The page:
1 Estate of Merrick, 2 Ashm. 485; Hubbert v. Borden, 6 Whart. 79.
1 Taintor v. Prendergast, 3 Hill, 72; Rutland & Burlington R. R. v. Cole, 24 Vt. 33; Roome v. Nicholson, 8 Abb. Pr. (n. s.) 343 (1869).
2 Schack v. Anthony, 1 M. & S. 573; Abbott on Shipping, pt. 3, ch. 1, § 2, p. 163, 164 (1829); Tilson v. Warwick Gas Co., 4 B. & C. 962; Fletcher v. Gillespie, 3 Bing. 635.
3 Thomson v. Davenport, 9 B. & C. 87; Paterson v. Gandasequi, 15 East, 62; Addison v. Gandassequi, 4 Taunt. 574; Hyde v. Paige, 9 Barb. 150.
4 Story on Agency, § 160, 407, 408, 422, 423, 424.
5 Estate of Merrick, 2 Ashm. 485; Hubbert v. Borden, 6 Whart. 79.
§ 270. Where the agent has either express or implied authority to receive or make payment, payments made to or by him are obligatory on the principal. But if the principal give notice to the payer not to pay his agent, and the payer actually pay, in violation of such notice, the principal may, nevertheless, recover the sum from such payer.3 Where, therefore, an agent, to get a note discounted, indorsed it and presented it for discount, as his own, and the bank discounted and passed the proceeds to his credit; it was held, that the bank was responsible to the principal therefor, after notice not to pay them to the agent.4 And an agent, whether acting on a del credere commission or not, is only authorized to receive cash in payment for goods, in the absence of any practice or custom to the contrary; and if he do receive any thing else, the payer will not be discharged as to the principal.5 So, also, the principal is discharged from a debt to a third person, if it be paid by the agent; or if the third person accept a particular mode of payment, his only claim is against the agent.6 So, where payments have been made by the agent to the injury of the principal, the principal may recover the money so paid, when the whole consideration fails; or when it has been paid through mistake; or been illegally extorted; or where fraud and imposition have been practised;7 or where the person to whom payment is made knows that the agent had no authority to pay it.1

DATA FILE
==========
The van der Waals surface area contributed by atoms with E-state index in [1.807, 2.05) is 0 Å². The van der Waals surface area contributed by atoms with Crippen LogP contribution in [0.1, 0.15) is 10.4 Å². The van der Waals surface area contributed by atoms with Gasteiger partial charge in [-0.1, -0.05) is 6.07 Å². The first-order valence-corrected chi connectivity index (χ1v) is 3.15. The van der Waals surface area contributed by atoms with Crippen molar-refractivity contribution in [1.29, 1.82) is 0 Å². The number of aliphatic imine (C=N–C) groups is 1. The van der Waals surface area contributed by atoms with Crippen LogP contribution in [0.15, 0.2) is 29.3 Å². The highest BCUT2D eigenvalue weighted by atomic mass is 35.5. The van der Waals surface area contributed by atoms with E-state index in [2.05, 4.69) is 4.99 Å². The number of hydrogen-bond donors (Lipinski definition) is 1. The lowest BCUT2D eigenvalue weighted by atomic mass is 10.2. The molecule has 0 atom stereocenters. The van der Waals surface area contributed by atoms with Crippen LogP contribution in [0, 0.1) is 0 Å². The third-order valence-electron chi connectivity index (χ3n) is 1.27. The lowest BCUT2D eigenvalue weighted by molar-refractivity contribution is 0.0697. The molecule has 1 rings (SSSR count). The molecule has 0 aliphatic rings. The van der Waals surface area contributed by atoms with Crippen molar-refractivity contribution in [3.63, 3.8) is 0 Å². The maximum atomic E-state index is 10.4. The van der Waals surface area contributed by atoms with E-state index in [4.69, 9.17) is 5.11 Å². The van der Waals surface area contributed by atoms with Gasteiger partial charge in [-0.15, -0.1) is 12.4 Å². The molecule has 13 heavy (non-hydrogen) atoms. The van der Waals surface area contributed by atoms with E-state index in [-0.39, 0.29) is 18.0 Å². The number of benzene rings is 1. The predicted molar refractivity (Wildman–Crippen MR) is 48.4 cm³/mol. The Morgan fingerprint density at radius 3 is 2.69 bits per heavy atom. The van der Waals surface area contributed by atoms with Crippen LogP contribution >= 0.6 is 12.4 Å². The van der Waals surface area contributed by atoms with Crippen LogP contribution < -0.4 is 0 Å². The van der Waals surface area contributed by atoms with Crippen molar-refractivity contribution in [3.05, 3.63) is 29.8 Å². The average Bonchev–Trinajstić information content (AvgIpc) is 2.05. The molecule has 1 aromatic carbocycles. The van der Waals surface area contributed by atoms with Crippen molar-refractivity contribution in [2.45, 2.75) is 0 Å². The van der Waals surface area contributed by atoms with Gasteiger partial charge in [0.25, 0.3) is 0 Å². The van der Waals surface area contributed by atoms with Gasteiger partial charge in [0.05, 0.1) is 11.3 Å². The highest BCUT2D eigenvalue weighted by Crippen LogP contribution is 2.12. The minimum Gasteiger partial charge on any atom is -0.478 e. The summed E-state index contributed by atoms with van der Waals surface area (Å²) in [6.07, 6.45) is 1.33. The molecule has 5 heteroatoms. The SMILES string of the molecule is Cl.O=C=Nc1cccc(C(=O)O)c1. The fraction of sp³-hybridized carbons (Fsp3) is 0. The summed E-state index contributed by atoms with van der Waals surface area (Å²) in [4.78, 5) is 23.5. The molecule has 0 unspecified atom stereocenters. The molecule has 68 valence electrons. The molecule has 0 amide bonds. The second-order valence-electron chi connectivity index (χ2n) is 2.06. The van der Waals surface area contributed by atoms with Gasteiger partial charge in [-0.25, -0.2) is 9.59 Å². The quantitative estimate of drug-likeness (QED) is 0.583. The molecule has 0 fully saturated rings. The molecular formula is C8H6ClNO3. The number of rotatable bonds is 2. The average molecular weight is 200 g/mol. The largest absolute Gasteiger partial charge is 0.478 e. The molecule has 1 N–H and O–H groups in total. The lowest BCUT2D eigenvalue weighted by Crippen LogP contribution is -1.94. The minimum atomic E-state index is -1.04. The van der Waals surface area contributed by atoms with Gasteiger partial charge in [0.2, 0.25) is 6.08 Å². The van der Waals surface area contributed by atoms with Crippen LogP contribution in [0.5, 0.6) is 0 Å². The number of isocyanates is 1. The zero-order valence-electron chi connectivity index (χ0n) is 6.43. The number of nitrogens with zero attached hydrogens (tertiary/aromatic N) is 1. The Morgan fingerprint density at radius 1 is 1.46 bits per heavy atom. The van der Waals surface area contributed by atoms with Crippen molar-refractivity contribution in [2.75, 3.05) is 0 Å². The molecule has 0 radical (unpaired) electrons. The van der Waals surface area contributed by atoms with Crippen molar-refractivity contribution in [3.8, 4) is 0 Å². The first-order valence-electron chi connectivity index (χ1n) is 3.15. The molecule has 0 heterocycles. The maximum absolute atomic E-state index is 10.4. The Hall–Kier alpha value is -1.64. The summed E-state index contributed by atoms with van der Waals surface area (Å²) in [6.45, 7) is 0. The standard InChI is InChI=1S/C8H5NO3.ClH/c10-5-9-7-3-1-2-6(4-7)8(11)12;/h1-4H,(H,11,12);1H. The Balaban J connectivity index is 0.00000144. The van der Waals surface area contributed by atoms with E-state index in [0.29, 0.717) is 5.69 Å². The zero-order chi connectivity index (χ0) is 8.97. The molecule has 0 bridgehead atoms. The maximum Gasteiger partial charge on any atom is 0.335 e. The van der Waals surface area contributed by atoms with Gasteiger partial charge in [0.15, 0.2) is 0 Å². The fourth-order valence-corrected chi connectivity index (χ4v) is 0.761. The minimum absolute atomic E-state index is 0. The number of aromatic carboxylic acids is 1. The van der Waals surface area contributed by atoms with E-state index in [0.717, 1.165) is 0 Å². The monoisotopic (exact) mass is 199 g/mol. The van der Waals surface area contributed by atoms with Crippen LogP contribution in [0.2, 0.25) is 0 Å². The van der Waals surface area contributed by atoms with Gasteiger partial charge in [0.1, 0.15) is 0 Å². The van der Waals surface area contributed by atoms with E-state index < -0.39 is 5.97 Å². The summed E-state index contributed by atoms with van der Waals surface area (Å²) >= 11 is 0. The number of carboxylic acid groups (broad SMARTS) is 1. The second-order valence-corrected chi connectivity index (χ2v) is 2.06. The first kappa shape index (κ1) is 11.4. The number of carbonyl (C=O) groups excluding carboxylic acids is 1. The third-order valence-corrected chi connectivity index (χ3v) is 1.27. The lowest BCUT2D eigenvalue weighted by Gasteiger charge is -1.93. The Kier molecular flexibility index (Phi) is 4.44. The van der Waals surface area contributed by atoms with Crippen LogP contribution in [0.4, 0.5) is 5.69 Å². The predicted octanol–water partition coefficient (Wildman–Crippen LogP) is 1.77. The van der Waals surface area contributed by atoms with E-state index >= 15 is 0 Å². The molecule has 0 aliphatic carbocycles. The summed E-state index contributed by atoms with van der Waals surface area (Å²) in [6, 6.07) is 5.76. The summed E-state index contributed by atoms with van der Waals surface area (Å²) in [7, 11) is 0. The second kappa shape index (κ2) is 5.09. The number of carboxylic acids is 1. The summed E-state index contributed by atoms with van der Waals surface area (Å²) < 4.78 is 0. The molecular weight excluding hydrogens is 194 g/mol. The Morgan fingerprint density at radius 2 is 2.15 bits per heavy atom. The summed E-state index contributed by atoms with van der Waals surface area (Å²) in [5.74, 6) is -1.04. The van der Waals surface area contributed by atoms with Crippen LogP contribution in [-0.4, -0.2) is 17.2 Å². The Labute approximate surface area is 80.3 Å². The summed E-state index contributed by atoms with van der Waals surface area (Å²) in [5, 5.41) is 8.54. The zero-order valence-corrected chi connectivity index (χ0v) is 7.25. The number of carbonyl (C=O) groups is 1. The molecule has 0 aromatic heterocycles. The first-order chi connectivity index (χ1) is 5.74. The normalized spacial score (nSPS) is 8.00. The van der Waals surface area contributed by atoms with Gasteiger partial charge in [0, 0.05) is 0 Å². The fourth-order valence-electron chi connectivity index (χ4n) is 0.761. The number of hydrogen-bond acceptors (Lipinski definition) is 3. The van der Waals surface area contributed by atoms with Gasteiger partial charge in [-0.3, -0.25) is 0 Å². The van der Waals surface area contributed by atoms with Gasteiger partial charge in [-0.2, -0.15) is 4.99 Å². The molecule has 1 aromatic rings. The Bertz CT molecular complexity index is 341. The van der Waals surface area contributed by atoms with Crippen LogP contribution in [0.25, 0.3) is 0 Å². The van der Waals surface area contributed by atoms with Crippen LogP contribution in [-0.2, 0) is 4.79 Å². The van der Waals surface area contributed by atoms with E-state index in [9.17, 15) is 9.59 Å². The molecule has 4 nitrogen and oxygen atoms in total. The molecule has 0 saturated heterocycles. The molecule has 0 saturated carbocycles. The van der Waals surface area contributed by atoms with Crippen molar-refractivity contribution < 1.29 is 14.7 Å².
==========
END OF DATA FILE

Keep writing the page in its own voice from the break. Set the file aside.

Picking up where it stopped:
1 Humble v. Hunter, 12 Q. B. 310. See ante, § 267.
2 Story on Agency, ch. 16, per tot. See ante, § 263-269.
3 Favenc v. Bennett, 11 East, 38; Coates v. Lewes, 1 Camp. 444; Blackburn v. Scholes, 2 Camp. 341, 343; Morris v. Cleasby, 1 M. & S. 576; Pitts v. Mower, 18 Me. 361.
4 Merrill v. Bank of Norfolk, 19 Pick. 32.
5 Catterall v. Hindle, Law R. 1 C. P. 186 (1866).
6 Seymour v. Pychlau, 1 B. & Al. 14; Strong v. Hart, 6 B. & C. 160; Smith v. Ferrand, 7 B. & C. 19; Porter v. Talcott, 1 Cow. 359; Story on Agency, § 431, and cases cited; Anderson v. Hillies, 12 C. B. 499; 10 Eng. Law & Eq. 495.
7 Duke of Norfolk v. Worthy, 1 Camp. 337, 389; Dalzell v. Mair, 1 Camp. 532; Ancher v. Bank of Eng., 2 Doug. 637; Treuttel v. Barandon, 8 Taunt. 100; Story on Agency, § 435.
§ 271. In cases of tort, if both the agent and third person be parties, the principal may have his remedy jointly and severally, against both. If the agent only be guilty, he only is responsible. If, however, the third person alone be guilty, he will be responsible to both principal and agent.2